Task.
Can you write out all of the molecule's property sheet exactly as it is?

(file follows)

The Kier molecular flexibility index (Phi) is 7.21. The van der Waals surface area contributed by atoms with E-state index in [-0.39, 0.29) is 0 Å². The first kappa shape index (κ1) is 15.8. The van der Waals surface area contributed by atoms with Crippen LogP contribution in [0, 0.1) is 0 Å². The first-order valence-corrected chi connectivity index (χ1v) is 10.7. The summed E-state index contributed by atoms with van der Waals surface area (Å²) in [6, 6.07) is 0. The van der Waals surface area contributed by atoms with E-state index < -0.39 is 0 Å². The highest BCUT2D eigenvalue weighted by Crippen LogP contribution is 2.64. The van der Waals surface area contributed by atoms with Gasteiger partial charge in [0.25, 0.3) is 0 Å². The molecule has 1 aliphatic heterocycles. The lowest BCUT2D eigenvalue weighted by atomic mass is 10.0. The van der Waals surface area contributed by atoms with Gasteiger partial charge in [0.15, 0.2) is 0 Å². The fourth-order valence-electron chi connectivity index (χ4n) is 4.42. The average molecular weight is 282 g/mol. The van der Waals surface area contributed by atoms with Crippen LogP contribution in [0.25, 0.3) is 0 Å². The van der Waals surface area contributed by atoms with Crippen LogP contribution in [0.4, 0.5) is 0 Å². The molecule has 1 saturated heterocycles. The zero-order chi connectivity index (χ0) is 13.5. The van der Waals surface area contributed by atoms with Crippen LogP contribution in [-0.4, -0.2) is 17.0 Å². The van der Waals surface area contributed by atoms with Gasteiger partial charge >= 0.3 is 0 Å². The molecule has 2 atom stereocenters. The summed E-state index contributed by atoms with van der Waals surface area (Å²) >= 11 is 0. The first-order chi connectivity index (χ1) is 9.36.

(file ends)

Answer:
The Kier molecular flexibility index (Phi) is 7.21. The van der Waals surface area contributed by atoms with E-state index in [-0.39, 0.29) is 0 Å². The first kappa shape index (κ1) is 15.8. The van der Waals surface area contributed by atoms with Crippen LogP contribution in [0, 0.1) is 0 Å². The first-order valence-corrected chi connectivity index (χ1v) is 10.7. The summed E-state index contributed by atoms with van der Waals surface area (Å²) in [6, 6.07) is 0. The van der Waals surface area contributed by atoms with E-state index < -0.39 is 0 Å². The highest BCUT2D eigenvalue weighted by Crippen LogP contribution is 2.64. The van der Waals surface area contributed by atoms with Gasteiger partial charge in [0.25, 0.3) is 0 Å². The molecule has 1 aliphatic heterocycles. The lowest BCUT2D eigenvalue weighted by atomic mass is 10.0. The van der Waals surface area contributed by atoms with Gasteiger partial charge in [0.15, 0.2) is 0 Å². The fourth-order valence-electron chi connectivity index (χ4n) is 4.42. The average molecular weight is 282 g/mol. The van der Waals surface area contributed by atoms with Crippen LogP contribution in [0.25, 0.3) is 0 Å². The van der Waals surface area contributed by atoms with Crippen LogP contribution in [0.4, 0.5) is 0 Å². The molecule has 1 saturated heterocycles. The zero-order chi connectivity index (χ0) is 13.5. The van der Waals surface area contributed by atoms with Crippen LogP contribution in [-0.4, -0.2) is 17.0 Å². The van der Waals surface area contributed by atoms with Gasteiger partial charge >= 0.3 is 0 Å². The molecule has 2 atom stereocenters. The summed E-state index contributed by atoms with van der Waals surface area (Å²) >= 11 is 0. The first-order chi connectivity index (χ1) is 9.36.